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When the parent-work balancing act gets queasy

'It was hell!"

Michelle Costello may laugh when she describes the challenges of juggling a career and caring for sick preschoolers, but she's not joking.

For parents of young children who are still building up their immune systems, the mid-November advent of flu season means weeks of caring for kids with virtually non-stop runny noses, ear aches, sore throats and fevers.

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The daycare where Ms. Costello took her children discouraged parents from bringing in ailing kids, to guard against their germs spreading to others. As a result, the manager with the federal government in Ottawa either had to scramble to find alternate care when her kids got sick, or stay home from work.

"At some points, I wasn't sure if I'd be able to come to work the next day or not," says Ms. Costello, who estimates she missed as many as 15 days of work per winter to take care of her daughters, now 5 and 8, when they first started daycare.

Some working parents say that juggling sick kids and a demanding job is among the most stressful career experiences.

But experts advise that some careful planning, strong communication and supportive workplace policies can remedy the situation.


HR experts say sick days - the number of days, usually 10, that employees are allotted to stay at home for illness without affecting compensation - don't provide enough flexibility for working parents, because you can only use them if you're the one who's sick. That puts parents in the awkward position of having to fake an illness to stay at home with sick kids.

Jen Wetherow, director of Great Place to Work Institute in Kelowna, B.C., says some employers have introduced "personal days," which can be used for a variety of reasons, including caring for sick kids.

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Flexible work arrangements, such as setting up employees to work from home or allowing for flextime, is one of the most effective things employers can do to mitigate work absence or the stress related to caring for sick children, HR managers and parents say.

For example, at HR software developer D.L.G.L. Ltd. in Blainville, Que., employees are asked to work 35 to 40 hours a week.

For most jobs, those hours can be worked at any time of the day, making it easier for parents to care for their child while putting in a full day of work.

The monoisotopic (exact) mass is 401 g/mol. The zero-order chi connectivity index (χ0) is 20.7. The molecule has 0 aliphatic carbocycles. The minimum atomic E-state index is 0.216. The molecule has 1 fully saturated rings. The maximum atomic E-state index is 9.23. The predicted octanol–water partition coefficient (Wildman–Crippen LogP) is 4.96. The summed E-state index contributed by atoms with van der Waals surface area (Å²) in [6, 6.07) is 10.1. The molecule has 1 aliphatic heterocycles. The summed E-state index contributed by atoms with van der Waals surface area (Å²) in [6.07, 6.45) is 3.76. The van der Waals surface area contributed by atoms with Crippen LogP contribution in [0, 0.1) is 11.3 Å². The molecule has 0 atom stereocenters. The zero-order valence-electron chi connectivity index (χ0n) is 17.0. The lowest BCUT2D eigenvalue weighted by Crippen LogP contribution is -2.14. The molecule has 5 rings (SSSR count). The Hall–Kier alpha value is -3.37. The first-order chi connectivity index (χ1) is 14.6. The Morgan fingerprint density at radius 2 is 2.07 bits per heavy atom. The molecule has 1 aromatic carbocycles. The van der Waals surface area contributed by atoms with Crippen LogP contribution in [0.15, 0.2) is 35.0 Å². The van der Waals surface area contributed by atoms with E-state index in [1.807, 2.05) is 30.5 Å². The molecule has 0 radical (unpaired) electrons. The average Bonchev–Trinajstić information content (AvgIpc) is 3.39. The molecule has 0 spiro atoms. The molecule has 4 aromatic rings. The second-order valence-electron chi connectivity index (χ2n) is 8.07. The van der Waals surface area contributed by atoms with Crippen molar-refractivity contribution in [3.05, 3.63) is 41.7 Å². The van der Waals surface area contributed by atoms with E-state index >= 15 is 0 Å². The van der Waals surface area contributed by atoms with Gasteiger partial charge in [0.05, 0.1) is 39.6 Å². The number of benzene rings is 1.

In addition, all employees are set up with laptop computers, pagers and a private network, enabling them to work at home if they need to.

D.L.G.L.'s flexible work culture, which allows people to work when they can, has helped eliminate the stress associated with caring for sick kids, employees say.

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"If you need to pick up your kids from kindergarten because they are sick, or stay home the entire day, it's not a problem - you don't feel guilty," says Serge Lavazelli, a father of two and client executive at the company.

On the flip side, he says grateful parents are likely to return the favour by working extra hard in crunch times.


When it comes to making care arrangements for their sick kids, parents know best.

But that doesn't mean employers can't pitch in. From Lunch and Learn sessions for mothers returning after maternity leave to orientation sessions for new parents, employers have a role to play in connecting parents with other parents who can then refer backup caregivers, or provide tips on how to balance sick kids and work, says Nora Spinks, president of human resources research and consulting firm Work-Life Harmony Enterprises in Toronto.


Sickness strategySome tips for working parents dealing with a sick child:

Plan ahead

If you have a business trip or meeting that can't be missed, arrange backup child care.

Take work home

Doing work from home can reduce the impact of your absence.

Be transparent

Share your backup child care arrangements with your employer and discuss the option of working at home in advance.

Eleanor Beaton



You have to go with the flow, be creative about how you get your work done and be open with your employer - they have kids too.

Michelle Costello,

parent and federal employee


If you don't feel the home stuff is taken care of, you can't be productive at work.

Liz Thompson, mother

and supply chain manager,

DuPont Canada

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